Sunday, February 14, 2010

On the topic of love and romance...

I don't really believe in Valentine's Day in the traditional sense. When you love somebody, you don't need a holiday to find a reason to kiss their kneecaps and write them love letters on scraps of paper. However, I do love love, and if today's the day to talk about love and romance, then so be it--I will:

* I stumbled upon a subtly romantic Missed Connections post from a while back, and this one was quite touching. It's been over 40 years, and she still hasn't forgotten him. I hope he wrote her back, that Poet/Geologist/Old Man.

* "My name is Mel Brooks and I'm going to marry you."

* Urban Outfitters' Modern Lovers contestants are nothing short of adorable.

* Because I am a giant nerd, I will be spending part of my Valentine's Day watching The Young Victoria. True romance:

* "Once upon a time there was a boy who loved a girl, and her laughter was a question he wanted to spend his whole life answering."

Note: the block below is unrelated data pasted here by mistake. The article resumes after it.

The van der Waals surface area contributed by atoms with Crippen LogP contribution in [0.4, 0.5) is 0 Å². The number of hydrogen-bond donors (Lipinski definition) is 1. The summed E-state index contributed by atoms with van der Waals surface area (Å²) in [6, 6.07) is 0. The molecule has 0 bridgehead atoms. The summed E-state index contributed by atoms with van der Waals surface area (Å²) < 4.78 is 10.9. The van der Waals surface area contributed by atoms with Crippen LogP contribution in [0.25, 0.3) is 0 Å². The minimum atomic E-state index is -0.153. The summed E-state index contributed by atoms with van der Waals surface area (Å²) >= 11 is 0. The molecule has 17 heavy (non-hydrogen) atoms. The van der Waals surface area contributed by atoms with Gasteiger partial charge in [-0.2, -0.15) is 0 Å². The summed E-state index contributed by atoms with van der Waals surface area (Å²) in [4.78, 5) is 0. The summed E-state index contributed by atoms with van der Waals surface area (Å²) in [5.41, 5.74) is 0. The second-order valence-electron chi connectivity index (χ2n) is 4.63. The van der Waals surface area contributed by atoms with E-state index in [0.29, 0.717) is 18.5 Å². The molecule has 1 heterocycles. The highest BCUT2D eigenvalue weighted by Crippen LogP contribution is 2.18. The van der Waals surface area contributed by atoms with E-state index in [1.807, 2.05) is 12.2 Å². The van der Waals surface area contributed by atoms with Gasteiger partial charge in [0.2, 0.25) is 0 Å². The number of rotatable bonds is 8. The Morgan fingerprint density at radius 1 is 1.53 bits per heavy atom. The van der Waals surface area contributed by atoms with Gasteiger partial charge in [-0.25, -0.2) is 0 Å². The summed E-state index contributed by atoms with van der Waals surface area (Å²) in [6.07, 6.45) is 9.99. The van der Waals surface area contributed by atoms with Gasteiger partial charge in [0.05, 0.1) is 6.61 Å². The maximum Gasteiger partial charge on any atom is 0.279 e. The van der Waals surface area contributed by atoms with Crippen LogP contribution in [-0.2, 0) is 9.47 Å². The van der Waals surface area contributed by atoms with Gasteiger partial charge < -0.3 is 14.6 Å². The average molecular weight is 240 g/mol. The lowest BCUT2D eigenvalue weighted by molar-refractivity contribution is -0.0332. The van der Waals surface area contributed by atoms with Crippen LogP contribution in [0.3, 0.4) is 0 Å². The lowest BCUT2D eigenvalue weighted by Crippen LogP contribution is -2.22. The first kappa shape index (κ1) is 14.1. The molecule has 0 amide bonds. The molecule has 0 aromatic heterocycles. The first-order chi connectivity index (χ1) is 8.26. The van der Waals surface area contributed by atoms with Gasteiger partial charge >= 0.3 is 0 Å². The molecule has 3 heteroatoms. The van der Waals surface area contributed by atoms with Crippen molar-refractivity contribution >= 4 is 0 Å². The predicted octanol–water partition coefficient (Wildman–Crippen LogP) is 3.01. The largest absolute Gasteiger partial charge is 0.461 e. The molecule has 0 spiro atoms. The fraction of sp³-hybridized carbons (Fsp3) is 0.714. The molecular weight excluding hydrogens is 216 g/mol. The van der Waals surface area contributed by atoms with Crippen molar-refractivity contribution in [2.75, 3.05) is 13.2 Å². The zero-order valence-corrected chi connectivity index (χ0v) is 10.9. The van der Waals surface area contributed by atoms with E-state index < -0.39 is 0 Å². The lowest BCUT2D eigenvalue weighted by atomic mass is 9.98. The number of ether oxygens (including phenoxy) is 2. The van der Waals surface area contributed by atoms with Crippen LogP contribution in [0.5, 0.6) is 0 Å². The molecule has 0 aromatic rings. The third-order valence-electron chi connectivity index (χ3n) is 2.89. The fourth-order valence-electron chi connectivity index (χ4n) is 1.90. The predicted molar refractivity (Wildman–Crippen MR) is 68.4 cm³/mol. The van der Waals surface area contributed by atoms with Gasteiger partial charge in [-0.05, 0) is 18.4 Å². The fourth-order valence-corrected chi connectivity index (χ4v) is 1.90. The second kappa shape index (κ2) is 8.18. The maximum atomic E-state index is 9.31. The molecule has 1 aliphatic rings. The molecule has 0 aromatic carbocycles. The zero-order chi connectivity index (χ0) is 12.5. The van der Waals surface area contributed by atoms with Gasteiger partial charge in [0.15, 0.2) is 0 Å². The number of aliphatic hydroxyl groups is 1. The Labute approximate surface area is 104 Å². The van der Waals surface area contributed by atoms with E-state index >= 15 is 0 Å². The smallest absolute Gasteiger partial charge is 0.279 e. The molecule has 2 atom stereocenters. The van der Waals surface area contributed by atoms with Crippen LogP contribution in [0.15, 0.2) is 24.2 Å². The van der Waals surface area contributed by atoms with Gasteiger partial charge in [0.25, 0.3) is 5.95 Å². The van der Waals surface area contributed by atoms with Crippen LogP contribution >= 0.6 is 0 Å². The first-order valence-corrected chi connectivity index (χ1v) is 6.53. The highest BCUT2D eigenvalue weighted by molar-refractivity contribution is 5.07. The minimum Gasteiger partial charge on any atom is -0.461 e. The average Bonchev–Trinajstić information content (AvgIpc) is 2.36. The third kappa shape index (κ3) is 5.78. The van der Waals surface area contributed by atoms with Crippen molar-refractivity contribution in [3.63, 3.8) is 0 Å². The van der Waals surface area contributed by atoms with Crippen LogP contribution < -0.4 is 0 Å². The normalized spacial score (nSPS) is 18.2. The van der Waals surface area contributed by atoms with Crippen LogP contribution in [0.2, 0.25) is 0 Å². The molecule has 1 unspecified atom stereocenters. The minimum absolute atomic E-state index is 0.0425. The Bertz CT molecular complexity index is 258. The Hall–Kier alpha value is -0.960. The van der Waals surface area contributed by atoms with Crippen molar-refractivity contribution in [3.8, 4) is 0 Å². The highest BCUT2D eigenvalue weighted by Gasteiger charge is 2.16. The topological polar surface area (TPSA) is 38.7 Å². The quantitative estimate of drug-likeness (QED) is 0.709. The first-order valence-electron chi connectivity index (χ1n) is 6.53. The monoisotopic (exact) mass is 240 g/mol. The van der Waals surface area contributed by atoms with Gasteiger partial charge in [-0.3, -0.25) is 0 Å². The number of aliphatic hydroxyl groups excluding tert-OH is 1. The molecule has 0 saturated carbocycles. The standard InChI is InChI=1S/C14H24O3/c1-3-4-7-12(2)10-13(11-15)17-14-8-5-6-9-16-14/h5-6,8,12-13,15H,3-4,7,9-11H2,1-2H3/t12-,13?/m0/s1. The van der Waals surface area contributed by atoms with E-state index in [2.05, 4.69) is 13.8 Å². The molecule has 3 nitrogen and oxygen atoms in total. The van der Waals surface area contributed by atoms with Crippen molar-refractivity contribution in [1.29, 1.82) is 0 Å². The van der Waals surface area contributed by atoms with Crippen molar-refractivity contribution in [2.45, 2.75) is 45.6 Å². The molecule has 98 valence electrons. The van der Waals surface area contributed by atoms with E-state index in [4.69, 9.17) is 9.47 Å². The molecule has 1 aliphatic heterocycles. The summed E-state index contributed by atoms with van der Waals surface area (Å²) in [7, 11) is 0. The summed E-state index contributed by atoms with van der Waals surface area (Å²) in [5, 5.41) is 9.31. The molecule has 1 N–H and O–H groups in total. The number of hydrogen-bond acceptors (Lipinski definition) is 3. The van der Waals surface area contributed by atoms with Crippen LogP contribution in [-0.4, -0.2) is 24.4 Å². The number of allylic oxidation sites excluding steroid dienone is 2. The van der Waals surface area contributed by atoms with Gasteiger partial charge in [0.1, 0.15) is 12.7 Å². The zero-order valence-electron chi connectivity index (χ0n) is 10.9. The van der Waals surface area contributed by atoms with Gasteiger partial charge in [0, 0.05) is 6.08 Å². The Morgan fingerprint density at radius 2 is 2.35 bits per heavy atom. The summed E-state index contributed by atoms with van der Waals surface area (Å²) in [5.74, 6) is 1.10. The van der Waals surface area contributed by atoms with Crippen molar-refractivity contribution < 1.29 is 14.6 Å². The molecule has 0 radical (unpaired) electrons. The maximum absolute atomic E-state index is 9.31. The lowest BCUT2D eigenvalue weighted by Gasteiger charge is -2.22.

In closing, if you love someone, you should hold their chin in your palms, look them straight in the eyes and kiss them. You should always write them letters. Letters that tell them how they make you feel when you look at them or hear their voice. Letters that they will fold up and carry with them. You should cook them their favorite kind of pancakes. You should let them win some fights. You should let them win at Scrabble. But not because it's Valentine's Day--just do it because it's a day that you love someone and they love you back.

And that, friends, is always worth celebrating.


sLogan: said...

This post reminded me of one of my favorite poets, Ted Kooser. For several years, he would send handmade Valentines to women across the country with poems he had written. He later published a chapbook with all the poems and called it simply "Valentines." He's absolutely adorable little man.

Sabrina said...

Did you see The Writer's Almanac on Valentine's Day? This was the first poem:

"Tracks" by Ted Kooser

Using a cobbler's shoe last
I found one summer at a yard sale,
and the heavy leather uppers
from cast-off boots, a jigsaw,
some wood, an awl and thread,
and a few evenings sitting alone
thinking of you, I have fashioned
a pair of red valentine shoes
with heart-shaped wooden heels.
Look for my tracks on your doorstep
where I stood with sore feet
through the evening, too timid do knock.

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